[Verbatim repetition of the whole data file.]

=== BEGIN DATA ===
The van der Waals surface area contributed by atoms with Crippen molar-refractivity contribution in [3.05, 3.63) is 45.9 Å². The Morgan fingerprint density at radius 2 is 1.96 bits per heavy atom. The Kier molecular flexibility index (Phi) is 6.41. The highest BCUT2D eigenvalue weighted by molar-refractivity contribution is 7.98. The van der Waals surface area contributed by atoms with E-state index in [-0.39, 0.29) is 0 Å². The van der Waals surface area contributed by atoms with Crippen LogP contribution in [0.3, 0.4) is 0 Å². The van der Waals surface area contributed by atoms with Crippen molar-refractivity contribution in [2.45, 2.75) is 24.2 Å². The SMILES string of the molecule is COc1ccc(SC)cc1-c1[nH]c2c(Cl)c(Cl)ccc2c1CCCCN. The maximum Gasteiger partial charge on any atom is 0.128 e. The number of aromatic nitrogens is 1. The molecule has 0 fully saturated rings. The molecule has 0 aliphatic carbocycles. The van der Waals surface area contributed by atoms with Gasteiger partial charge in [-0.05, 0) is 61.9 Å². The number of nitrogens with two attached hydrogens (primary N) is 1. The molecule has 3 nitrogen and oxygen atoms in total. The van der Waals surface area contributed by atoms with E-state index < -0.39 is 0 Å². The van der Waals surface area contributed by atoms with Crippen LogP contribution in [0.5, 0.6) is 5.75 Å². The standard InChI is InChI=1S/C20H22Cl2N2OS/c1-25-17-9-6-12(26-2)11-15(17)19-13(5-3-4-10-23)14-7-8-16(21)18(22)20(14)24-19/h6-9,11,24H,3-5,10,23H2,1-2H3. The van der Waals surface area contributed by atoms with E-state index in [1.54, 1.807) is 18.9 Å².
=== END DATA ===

The van der Waals surface area contributed by atoms with Crippen molar-refractivity contribution in [3.05, 3.63) is 45.9 Å². The Morgan fingerprint density at radius 2 is 1.96 bits per heavy atom. The Kier molecular flexibility index (Phi) is 6.41. The highest BCUT2D eigenvalue weighted by molar-refractivity contribution is 7.98. The van der Waals surface area contributed by atoms with E-state index in [-0.39, 0.29) is 0 Å². The van der Waals surface area contributed by atoms with Crippen LogP contribution in [0.3, 0.4) is 0 Å². The van der Waals surface area contributed by atoms with Crippen molar-refractivity contribution in [2.45, 2.75) is 24.2 Å². The SMILES string of the molecule is COc1ccc(SC)cc1-c1[nH]c2c(Cl)c(Cl)ccc2c1CCCCN. The maximum Gasteiger partial charge on any atom is 0.128 e. The number of aromatic nitrogens is 1. The molecule has 0 fully saturated rings. The molecule has 0 aliphatic carbocycles. The van der Waals surface area contributed by atoms with Gasteiger partial charge in [-0.05, 0) is 61.9 Å². The number of nitrogens with two attached hydrogens (primary N) is 1. The molecule has 3 nitrogen and oxygen atoms in total. The van der Waals surface area contributed by atoms with E-state index < -0.39 is 0 Å². The van der Waals surface area contributed by atoms with Crippen LogP contribution in [0.5, 0.6) is 5.75 Å². The standard InChI is InChI=1S/C20H22Cl2N2OS/c1-25-17-9-6-12(26-2)11-15(17)19-13(5-3-4-10-23)14-7-8-16(21)18(22)20(14)24-19/h6-9,11,24H,3-5,10,23H2,1-2H3. The van der Waals surface area contributed by atoms with E-state index in [1.54, 1.807) is 18.9 Å².